A Greenwich People Walk

Additional Information


SIR JOHN VANBRUGH (1664 -1726)

John Vanbrugh went into soldiering but found himself imprisoned in France for over four years, the French thinking they had a spy or a valuable hostage. When he returned he began writing plays such as The Relapse and The Provoked Wife and designing buildings such as Castle Howard and Blenheim Palace. He also worked on the Royal Hospital. He built himself a ‘castle’ on Maze Hill together with properties for his two brothers and two additional houses. He married in 1719 (age 54) a woman 35 years younger and in 1720 enlarged the castle for his two sons. He died in 1726, pre-deceased by his younger son. Only Vanbrugh Castle remains of the 5 houses. It served as a school before being converted to apartments.

The building, with a blue plaque, can be viewed from Maze Hill.


In reaction to King Henry VII's tax levy, Michael Joseph (An Gof), a blacksmith and Thomas Flamank a lawyer incited many of the people of Cornwall into armed revolt against the King. They were defeated at the Battle of Deptford Bridge in June 1497 where An Gof gave the order for surrender. He fled but only got as far as Greenwich before being captured. Meanwhile Thomas was taken on the field of battle. Both were hanged at Tyburn, their sentences having been commuted from being hung, drawn & quartered.

The pictured plaque is on the outside wall of Greenwich Park, to the right of the Blackheath Gate.

JOHN FLAMSTEED (1646 - 1719)

The Observatory, designed by Wren, was built on the site of Duke Humphrey’s tower in 1676. John Flamsteed was appointed Royal Observator and rather cramped accommodation for him was provided on the ground floor. Flamsteed suffered ill-health from his youth, making him ill-tempered, probably not aided by his working conditions. He had to buy his own equipment, pay his assistant and take pupils to make ends meet. Flamsteed was secretive with his observations leading to rows with Newton and Halley (who succeeded him). Greenwich remained the Astronomer Royal's residence until 1948.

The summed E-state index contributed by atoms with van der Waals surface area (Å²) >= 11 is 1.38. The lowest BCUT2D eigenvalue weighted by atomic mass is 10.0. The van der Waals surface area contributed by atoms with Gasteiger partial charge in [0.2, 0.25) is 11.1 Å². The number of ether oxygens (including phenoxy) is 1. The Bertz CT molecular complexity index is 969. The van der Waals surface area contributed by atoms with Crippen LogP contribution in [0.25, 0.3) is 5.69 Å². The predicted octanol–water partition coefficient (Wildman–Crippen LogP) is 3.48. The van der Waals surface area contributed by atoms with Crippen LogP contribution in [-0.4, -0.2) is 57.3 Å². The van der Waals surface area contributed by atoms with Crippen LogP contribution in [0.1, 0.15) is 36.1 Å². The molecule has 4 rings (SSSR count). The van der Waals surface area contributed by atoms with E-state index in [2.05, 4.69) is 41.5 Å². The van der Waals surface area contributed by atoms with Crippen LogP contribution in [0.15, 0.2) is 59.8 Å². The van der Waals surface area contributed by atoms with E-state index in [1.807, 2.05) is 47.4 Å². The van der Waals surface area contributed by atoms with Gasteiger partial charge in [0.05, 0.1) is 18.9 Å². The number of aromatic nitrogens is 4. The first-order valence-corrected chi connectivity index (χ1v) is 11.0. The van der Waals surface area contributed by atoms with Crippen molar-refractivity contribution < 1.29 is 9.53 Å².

His bust appears in the portico above the entrance to the south building (pictured left).

YURI GAGARIN (1934 - 1968)

Yuri Gagarin was the first human to journey into outer space, when his Vostok spacecraft completed an orbit of the Earth on 12 April 1961. He later became deputy training director of the Cosmonaut Training Centre outside Moscow, which was later named after him. Gagarin died when the MiG-15 training jet he was piloting crashed. The zinc alloy statue is a copy of one erected near his workplace. It was presented by the Russian Space Agency to mark the 50th anniversary and unveiled by his daughter Elena in March 2013.

The statue is on the cafe terrace of the south building but is also visable from the park.


John Henry Belville, who worked at the observatory ‘sold time’. He would set his watch to Greenwich Mean Time and then correct the clocks of people who subscribed to his service. His widow, Maria continued the business from 1856 until 1892, then passed it on to their daughter Ruth. Ruth retired in 1940 at the age of 86 and died aged 90. The watch used by the business was a John Arnold pocket chronometer. It was originally made for the Duke of Sussex and had a gold case but when it was given to John Henry, he changed the case to silver because he was worried thieves might steal a gold watch. When Ruth died, the watch was left to the Worshipful Company of Clockmakers.